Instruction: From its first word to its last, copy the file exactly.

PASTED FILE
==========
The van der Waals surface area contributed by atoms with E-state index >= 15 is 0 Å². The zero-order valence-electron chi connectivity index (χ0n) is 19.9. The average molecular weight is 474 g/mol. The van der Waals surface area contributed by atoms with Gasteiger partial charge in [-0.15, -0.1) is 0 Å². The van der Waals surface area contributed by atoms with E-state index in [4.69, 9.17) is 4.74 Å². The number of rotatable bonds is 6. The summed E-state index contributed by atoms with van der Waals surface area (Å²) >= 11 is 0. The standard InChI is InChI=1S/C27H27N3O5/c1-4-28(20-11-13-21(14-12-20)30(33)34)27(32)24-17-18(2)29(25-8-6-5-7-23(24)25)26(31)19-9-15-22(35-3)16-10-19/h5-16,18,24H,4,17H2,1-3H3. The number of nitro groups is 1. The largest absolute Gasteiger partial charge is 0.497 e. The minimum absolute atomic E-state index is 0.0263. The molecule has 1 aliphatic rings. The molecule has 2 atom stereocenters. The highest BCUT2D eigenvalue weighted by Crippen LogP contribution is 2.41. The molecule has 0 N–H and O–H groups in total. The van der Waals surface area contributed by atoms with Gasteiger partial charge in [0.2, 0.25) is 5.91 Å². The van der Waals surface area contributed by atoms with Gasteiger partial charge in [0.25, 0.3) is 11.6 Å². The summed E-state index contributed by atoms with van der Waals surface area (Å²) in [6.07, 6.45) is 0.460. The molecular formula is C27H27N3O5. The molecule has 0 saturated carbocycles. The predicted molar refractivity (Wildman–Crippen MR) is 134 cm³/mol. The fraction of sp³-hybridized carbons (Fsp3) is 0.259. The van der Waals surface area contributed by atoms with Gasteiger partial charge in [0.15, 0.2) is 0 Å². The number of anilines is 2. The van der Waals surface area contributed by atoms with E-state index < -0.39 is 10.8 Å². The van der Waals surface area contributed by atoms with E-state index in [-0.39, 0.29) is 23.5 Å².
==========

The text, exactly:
The van der Waals surface area contributed by atoms with E-state index >= 15 is 0 Å². The zero-order valence-electron chi connectivity index (χ0n) is 19.9. The average molecular weight is 474 g/mol. The van der Waals surface area contributed by atoms with Gasteiger partial charge in [-0.15, -0.1) is 0 Å². The van der Waals surface area contributed by atoms with E-state index in [4.69, 9.17) is 4.74 Å². The number of rotatable bonds is 6. The summed E-state index contributed by atoms with van der Waals surface area (Å²) >= 11 is 0. The standard InChI is InChI=1S/C27H27N3O5/c1-4-28(20-11-13-21(14-12-20)30(33)34)27(32)24-17-18(2)29(25-8-6-5-7-23(24)25)26(31)19-9-15-22(35-3)16-10-19/h5-16,18,24H,4,17H2,1-3H3. The number of nitro groups is 1. The largest absolute Gasteiger partial charge is 0.497 e. The minimum absolute atomic E-state index is 0.0263. The molecule has 1 aliphatic rings. The molecule has 2 atom stereocenters. The highest BCUT2D eigenvalue weighted by Crippen LogP contribution is 2.41. The molecule has 0 N–H and O–H groups in total. The van der Waals surface area contributed by atoms with Gasteiger partial charge in [0.2, 0.25) is 5.91 Å². The van der Waals surface area contributed by atoms with Gasteiger partial charge in [0.25, 0.3) is 11.6 Å². The summed E-state index contributed by atoms with van der Waals surface area (Å²) in [6.07, 6.45) is 0.460. The molecular formula is C27H27N3O5. The molecule has 0 saturated carbocycles. The predicted molar refractivity (Wildman–Crippen MR) is 134 cm³/mol. The fraction of sp³-hybridized carbons (Fsp3) is 0.259. The van der Waals surface area contributed by atoms with Gasteiger partial charge in [0.15, 0.2) is 0 Å². The number of anilines is 2. The van der Waals surface area contributed by atoms with E-state index < -0.39 is 10.8 Å². The van der Waals surface area contributed by atoms with E-state index in [-0.39, 0.29) is 23.5 Å².